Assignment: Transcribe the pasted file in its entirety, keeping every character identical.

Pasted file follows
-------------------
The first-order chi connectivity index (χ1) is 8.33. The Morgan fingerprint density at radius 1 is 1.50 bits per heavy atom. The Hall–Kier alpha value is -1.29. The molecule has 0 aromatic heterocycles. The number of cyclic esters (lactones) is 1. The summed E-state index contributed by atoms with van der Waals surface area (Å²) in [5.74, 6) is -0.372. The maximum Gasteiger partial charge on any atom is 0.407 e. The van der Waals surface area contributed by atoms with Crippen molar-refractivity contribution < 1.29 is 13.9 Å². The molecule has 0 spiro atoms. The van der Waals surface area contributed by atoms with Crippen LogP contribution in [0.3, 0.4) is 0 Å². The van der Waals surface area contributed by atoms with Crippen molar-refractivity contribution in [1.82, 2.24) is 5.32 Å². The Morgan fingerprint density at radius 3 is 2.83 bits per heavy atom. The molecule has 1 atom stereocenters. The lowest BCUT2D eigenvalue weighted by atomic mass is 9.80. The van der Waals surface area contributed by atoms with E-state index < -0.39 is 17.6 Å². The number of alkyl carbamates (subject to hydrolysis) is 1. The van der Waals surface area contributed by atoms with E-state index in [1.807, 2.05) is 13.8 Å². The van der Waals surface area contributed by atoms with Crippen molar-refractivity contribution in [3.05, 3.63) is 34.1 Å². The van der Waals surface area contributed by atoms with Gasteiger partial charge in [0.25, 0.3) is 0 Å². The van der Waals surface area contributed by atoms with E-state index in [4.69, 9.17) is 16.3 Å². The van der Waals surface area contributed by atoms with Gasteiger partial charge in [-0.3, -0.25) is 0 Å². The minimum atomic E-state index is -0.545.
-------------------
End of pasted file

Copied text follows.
The first-order chi connectivity index (χ1) is 8.33. The Morgan fingerprint density at radius 1 is 1.50 bits per heavy atom. The Hall–Kier alpha value is -1.29. The molecule has 0 aromatic heterocycles. The number of cyclic esters (lactones) is 1. The summed E-state index contributed by atoms with van der Waals surface area (Å²) in [5.74, 6) is -0.372. The maximum Gasteiger partial charge on any atom is 0.407 e. The van der Waals surface area contributed by atoms with Crippen molar-refractivity contribution < 1.29 is 13.9 Å². The molecule has 0 spiro atoms. The van der Waals surface area contributed by atoms with Crippen LogP contribution in [0.3, 0.4) is 0 Å². The van der Waals surface area contributed by atoms with Crippen molar-refractivity contribution in [1.82, 2.24) is 5.32 Å². The Morgan fingerprint density at radius 3 is 2.83 bits per heavy atom. The molecule has 1 atom stereocenters. The lowest BCUT2D eigenvalue weighted by atomic mass is 9.80. The van der Waals surface area contributed by atoms with E-state index < -0.39 is 17.6 Å². The number of alkyl carbamates (subject to hydrolysis) is 1. The van der Waals surface area contributed by atoms with E-state index in [1.807, 2.05) is 13.8 Å². The van der Waals surface area contributed by atoms with Crippen molar-refractivity contribution in [3.05, 3.63) is 34.1 Å². The van der Waals surface area contributed by atoms with Gasteiger partial charge in [0.25, 0.3) is 0 Å². The van der Waals surface area contributed by atoms with E-state index in [4.69, 9.17) is 16.3 Å². The van der Waals surface area contributed by atoms with Gasteiger partial charge in [-0.3, -0.25) is 0 Å². The minimum atomic E-state index is -0.545.